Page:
By Greg Leonard
Incubus is an obscure 1960s oddity of a film thought for some time to be lost. The movie is a fable of good versus evil, the language simple, the characters arche- typal. Marco is a soldier returned home to recover from the wounds of battle. An honorable man, pure of heart, he risked his own life to save his comrades. Now he is tended by his simple, innocent sister Arndis. It would be peaceful and bucolic, but there are demons about.

Right from the opening credits, presented like the rest of the movie entirely in Esperanto, it's clear that this is an unusual American production—even among low-budget, independent horror movies. Its resurfacing has revealed a cultural artifact drenched in evil and tragedy both on and off screen with significant interest for a whole variety of geeks, enthusiasts, and obsessives.

Leslie Stevens was one of the creative forces behind The Outer Limits, the innovative television series that warned viewers: "There is nothing wrong with
your television set. Do not attempt to adjust the picture." His script for Incubus is much more straightforward than the off-kilter realities presented in the series.

According to his DVD audio commentary, it was the elemental nature of the story that drew a pre-Star Trek William Shatner to the project. He had enjoyed working with Stevens earlier on The Outer Limits. Shatner's subsequent fame will no doubt guarantee a following for Incubus among Trekkies, but his portrayal of Marco is far less mannered than one might expect, and, in fact, he provides an engaging protagonist.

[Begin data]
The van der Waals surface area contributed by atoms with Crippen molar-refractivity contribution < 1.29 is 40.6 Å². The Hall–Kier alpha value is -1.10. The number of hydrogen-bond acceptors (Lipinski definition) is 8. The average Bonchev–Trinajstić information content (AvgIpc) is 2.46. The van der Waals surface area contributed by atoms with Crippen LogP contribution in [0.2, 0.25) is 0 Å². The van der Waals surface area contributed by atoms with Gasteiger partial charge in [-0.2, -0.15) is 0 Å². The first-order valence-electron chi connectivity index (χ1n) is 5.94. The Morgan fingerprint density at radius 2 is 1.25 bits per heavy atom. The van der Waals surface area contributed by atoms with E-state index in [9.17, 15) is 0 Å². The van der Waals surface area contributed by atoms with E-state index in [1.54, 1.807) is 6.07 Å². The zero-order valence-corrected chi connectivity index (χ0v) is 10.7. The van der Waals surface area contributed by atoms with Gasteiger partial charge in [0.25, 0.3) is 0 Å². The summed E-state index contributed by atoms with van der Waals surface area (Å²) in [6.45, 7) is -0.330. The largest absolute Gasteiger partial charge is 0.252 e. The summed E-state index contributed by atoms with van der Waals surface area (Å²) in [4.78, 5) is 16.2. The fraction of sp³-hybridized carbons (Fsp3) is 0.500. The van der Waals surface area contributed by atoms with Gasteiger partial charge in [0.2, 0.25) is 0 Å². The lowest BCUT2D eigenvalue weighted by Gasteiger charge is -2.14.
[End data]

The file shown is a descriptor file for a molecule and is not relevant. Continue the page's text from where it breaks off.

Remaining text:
A well near the cottage where Marco and Arndis live is reputed to bring good fortune to those who drink its waters. This attracts both the morally challenged and the demons that prey on them. Kia, a lovely blonde demon, is bored by damning those who would "find their own way to the sewers of hell." She wants the challenge of luring an uncorrupted soul. Her elder sister, Amael, warns her to beware of the

Marco and Kia (William Shatner and Allyson Ames)
power of goodness and love. Heedless, Kia proceeds to seduce Marco who, being only flesh and blood, falls hard. But, true to his nature, he wants to do the right thing and make an honest woman/demon out of her. While she sleeps, he carries her to the church. Waking near the altar, Kia reacts as any self-respecting demon would and runs in abject horror back to her sister. Amael sums up the situation nicely, outraged for Kia: he has "befouled you with love...This is holy rape!"

There is only one thing to be done. They
call forth the incubus, and also the kitsch. An incubus is a male demon that has sex with sleeping or otherwise unsuspecting women. But the title character just doesn't live up to his ominous billing. Rising from beneath the ground on a misty night, the incubus seems to be channeled by a shirtless zombie gigolo. He lures the trusting Arndis away from the cottage only to defile her in a black mass, his face contorted in an amusing attempt at malevolent lust. Tragically, Marco comes too late to save her and attacks the incubus to exact revenge. Thinking he has

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